Product Safety

Feedback sought on ways to smother fire risks linked to lithium-ion batteries

The ACCC is seeking input on ways to reduce the significant fire and safety risks associated with lithium-ion batteries, which can overheat or explode, particularly when used, charged or stored incorrectly.

An issues paper published today, will help the ACCC to better understand the risks posed by lithium-ion batteries and inform recommendations to reduce the chances of fires, injuries and property damage.

ACCC warns consumers about potentially deadly solar batteries

Scam warning: Be aware that scammers may use this media release about this recall to elicit personal information or money from you. The ACCC would never ask for your details or payment. Never give personal information or money to anyone contacting you out of the blue and never give access to your computer or bank account. If you have given information to a scammer or lost money, contact your bank immediately. Report scams to Scamwatch here.

Caravanners urged to seek remedy for dangerous recalled Swift cookers

Consumers who have a Swift 500 series cooker in their caravan or motorhome are advised there is now a remedy for recalled models and should immediately arrange a free inspection of their cooker and possible repair.

Inspection and repairs will be carried out free of charge by the manufacturer, under a remedy Swift has negotiated with the Gas Technical Regulators Committee (GTRC). The GTRC comprises of representatives from Australian state, territory, and New Zealand gas regulators.

ACCC launches Your First Steps to help parents keep their baby safe

Parents and carers can get the latest, most reliable information on best practices to keep their baby safe and unsafe products, as part of a new ACCC initiative.

Your First Steps (, launched today by the ACCC, is a dedicated website, where parents and carers can go for safety advice on how they can protect their baby when playing, moving, sleeping, soothing, bathing and changing.

Businesses on notice as mandatory button battery laws commence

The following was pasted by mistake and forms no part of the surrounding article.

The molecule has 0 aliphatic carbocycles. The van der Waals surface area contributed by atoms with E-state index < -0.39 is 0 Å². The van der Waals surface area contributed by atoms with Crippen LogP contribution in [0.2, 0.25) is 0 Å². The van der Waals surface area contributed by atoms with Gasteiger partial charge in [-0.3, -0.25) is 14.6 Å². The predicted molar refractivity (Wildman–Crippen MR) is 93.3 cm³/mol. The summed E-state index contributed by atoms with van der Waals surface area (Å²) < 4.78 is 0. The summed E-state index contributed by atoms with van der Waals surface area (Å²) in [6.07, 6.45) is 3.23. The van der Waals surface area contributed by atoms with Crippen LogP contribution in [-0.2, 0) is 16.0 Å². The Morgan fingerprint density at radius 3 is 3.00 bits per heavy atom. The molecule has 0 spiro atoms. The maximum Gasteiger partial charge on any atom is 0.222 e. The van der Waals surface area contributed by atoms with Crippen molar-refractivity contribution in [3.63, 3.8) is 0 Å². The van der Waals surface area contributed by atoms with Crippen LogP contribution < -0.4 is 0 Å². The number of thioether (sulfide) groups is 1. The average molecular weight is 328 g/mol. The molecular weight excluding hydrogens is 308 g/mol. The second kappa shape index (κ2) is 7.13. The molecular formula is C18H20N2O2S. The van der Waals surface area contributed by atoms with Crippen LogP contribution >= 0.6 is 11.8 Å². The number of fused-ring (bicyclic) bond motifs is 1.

Businesses which supply button batteries or products powered by them must now comply with mandatory button battery safety and information standards taking effect from today or face serious penalties, the ACCC warns.

“These world-first standards are a critical step in helping prevent potentially life-threatening injuries to children,” ACCC Deputy Chair Delia Rickard said.

“Tragically, three children have died and one child a month is seriously injured from swallowing or ingesting button batteries.”

ACCC product safety priorities announced at National Consumer Congress

The ACCC will this year focus on product safety issues affecting young children and strategies for reducing instances of fires and injuries from lithium-ion batteries, ACCC Chair Gina Cass-Gottlieb said today.

Speaking at her first National Consumer Congress as Chair of the ACCC, Ms Cass-Gottlieb shared her vision for consumer protection in Australia and announced the ACCC’s seven product safety priorities.

The priorities include high-risk product safety issues affecting young children.

Consumers urged to check solar energy storage batteries due to fire risk

The ACCC is urging consumers to urgently check if their LG, SolaX or Opal home energy solar systems are affected by dangerous LG solar energy storage batteries which are under recall, and if so to contact the manufacturer, immediately.

The batteries can overheat and catch fire, which could lead to serious injuries, death and property damage.

LG has recalled the batteries, but about 6400 of the recalled batteries have not yet been replaced, and the ACCC is concerned that these consumers may not be aware of the recall and the fire risk.